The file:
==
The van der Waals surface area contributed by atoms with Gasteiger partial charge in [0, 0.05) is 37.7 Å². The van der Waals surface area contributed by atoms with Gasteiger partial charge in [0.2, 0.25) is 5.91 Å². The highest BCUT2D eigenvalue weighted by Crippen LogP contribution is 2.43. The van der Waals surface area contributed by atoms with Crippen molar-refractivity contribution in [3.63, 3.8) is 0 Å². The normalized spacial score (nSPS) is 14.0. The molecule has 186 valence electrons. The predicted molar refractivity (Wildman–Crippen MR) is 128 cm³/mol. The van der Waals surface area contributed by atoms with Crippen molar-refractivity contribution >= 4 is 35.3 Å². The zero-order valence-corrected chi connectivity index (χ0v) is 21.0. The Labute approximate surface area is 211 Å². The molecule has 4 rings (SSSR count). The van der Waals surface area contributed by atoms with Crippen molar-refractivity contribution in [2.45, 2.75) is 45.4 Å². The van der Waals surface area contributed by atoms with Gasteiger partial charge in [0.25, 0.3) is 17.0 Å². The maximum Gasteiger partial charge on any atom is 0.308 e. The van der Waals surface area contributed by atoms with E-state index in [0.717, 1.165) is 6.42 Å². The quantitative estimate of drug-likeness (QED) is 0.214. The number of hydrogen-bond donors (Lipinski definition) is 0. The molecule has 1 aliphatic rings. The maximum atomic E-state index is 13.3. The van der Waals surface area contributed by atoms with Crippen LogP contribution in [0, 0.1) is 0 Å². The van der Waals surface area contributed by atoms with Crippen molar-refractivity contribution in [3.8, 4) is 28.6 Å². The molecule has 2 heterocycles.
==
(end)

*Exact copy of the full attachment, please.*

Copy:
The van der Waals surface area contributed by atoms with Gasteiger partial charge in [0, 0.05) is 37.7 Å². The van der Waals surface area contributed by atoms with Gasteiger partial charge in [0.2, 0.25) is 5.91 Å². The highest BCUT2D eigenvalue weighted by Crippen LogP contribution is 2.43. The van der Waals surface area contributed by atoms with Crippen molar-refractivity contribution in [3.63, 3.8) is 0 Å². The normalized spacial score (nSPS) is 14.0. The molecule has 186 valence electrons. The predicted molar refractivity (Wildman–Crippen MR) is 128 cm³/mol. The van der Waals surface area contributed by atoms with Crippen molar-refractivity contribution >= 4 is 35.3 Å². The zero-order valence-corrected chi connectivity index (χ0v) is 21.0. The Labute approximate surface area is 211 Å². The molecule has 4 rings (SSSR count). The van der Waals surface area contributed by atoms with Crippen molar-refractivity contribution in [2.45, 2.75) is 45.4 Å². The van der Waals surface area contributed by atoms with Gasteiger partial charge in [0.25, 0.3) is 17.0 Å². The maximum Gasteiger partial charge on any atom is 0.308 e. The van der Waals surface area contributed by atoms with E-state index in [0.717, 1.165) is 6.42 Å². The quantitative estimate of drug-likeness (QED) is 0.214. The number of hydrogen-bond donors (Lipinski definition) is 0. The molecule has 1 aliphatic rings. The maximum atomic E-state index is 13.3. The van der Waals surface area contributed by atoms with Crippen LogP contribution in [0, 0.1) is 0 Å². The van der Waals surface area contributed by atoms with Crippen molar-refractivity contribution in [3.8, 4) is 28.6 Å². The molecule has 2 heterocycles.